A ge(r)m of an idea
Entrepreneur invents trolley sanitiser — and supermarkets are lining up to buy i
Port Elizabeth entrepreneur Mornay van der Berg said he and his family felt blessed to be able to one day tell future generations how they contributed to the fight against Covid-19.
They have managed to develop an innovative, hands-free solution to the mundane task of sanitising trolleys at supermarkets.
The Van der Bergs built a sanitising machine which does the work for customers who, upon entering a store, roll their trolleys through a disinfecting shower while they sanitise their hands at a handwashing station before reconnecting with the trolley on the other side.
The Lorraine resident, who owns a company that specialises in manufacturing built-in cupboards, said his wife Tessa was the brains behind the concept, which had already been adopted by several SPAR supermarkets in Port Elizabeth and East London.
He said the device was aptly named the “T-san” with the first letter representing the first name of his wife as well as trolley, while san was simply an abbreviation for sanitiser.
“The concept came about during lockdown level five when we couldn’t go anywhere, nor buy anything and I couldn’t work.
“My wife said it wasn’t just about Covid-19 — trolleys contain germs.
“In general it is a dirty item, and with the Covid-19 pandemic people are even more aware and concerned,” Van der Berg said.
“My wife drew me a picture, said I should build something like this and she said everyone [who] shopped would have peace of mind in knowing their trolley was clean.”
The father-of-three said the machine did not spray the handle only, but the entire trolley.
He said one of the biggest challenges in developing the device was working out what they could use to build the machine at a time when their suppliers were closed.
“At home I did have some aluminium extrusion, so we built the frame.
“We couldn’t buy anything for sensors, but I had some that sense movement inside the house for a security system.
“We dismantled those systems, we tweaked them to make them sense the movement of your hand or the movement of a plastic and/or metal trolley, and it worked.
“The whole experiment at that time was just awesome.
“It made us feel positive — our first customer was Peter Barnes at the Sunridge SuperSPAR and he immediately said yes, he’d love it for his customers,” he said.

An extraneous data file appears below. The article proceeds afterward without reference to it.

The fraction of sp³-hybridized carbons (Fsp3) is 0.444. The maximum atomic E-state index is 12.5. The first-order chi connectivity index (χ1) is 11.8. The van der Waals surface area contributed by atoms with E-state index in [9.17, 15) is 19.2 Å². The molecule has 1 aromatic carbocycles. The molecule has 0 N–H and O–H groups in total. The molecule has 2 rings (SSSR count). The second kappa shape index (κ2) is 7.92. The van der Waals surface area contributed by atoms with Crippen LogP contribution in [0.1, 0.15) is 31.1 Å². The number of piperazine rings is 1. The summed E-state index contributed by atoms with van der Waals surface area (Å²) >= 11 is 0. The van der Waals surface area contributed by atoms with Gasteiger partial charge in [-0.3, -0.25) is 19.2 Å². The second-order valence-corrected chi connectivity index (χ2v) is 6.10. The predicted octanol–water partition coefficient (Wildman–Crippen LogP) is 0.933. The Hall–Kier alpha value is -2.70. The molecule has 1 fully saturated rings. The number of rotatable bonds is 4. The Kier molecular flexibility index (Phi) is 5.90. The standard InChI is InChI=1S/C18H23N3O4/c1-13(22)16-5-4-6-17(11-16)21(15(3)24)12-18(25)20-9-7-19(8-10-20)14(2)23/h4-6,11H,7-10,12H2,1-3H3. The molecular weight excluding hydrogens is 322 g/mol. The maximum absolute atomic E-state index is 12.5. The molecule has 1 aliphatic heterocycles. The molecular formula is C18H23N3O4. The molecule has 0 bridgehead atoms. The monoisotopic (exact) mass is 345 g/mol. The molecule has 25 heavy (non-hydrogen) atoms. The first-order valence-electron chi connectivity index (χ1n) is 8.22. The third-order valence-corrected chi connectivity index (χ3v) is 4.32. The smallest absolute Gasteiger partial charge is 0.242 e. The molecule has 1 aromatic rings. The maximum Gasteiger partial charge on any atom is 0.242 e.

Van der Berg said he was overwhelmed by the response to their invention on social media — it had received more than 10,000 shares and over 400,000 views.
He said they had so far sold more than 70 units to grocery stores and their biggest demand was from SPAR outlets in the province’s two major cities.
“Locally, orders are being made, and in the Garden Route as well we’ve received orders.
“Should there be a huge demand we’ll employ more people, but I want people without skills so as to equip them with skills.”
The couple also make hand-sanitising machines for shoppers.
“We’ve donated two of the machines to the Sunridge Park Primary School to sanitise the hands of the children.
“There’s a basin to prevent spilling on the floor and a hole to allow the overflow to be drain into a container.
“Over time I’ll donate to other schools as well. This isn’t just about the business — we also want to give back.”
Van der Berg encouraged people who might have lost their jobs as a result of the Covid-19 lockdown to think outside the box to find alternatives, saying though there might be disappointments along the way, setbacks could ultimately pave the way for a breakthrough.
Spar Eastern Cape operations executive Grant Klinkradt said: “Each store is retailer-owned, and some stores have sourced the sensored hand and trolley sanitiser, which is fast and efficient when sanitising.
“Ensuring our shoppers have a pleasant and safe shopping experience is of utmost importance, so we’re pleased when our customers feel safe and comfortable shopping after the precise sanitisation process.”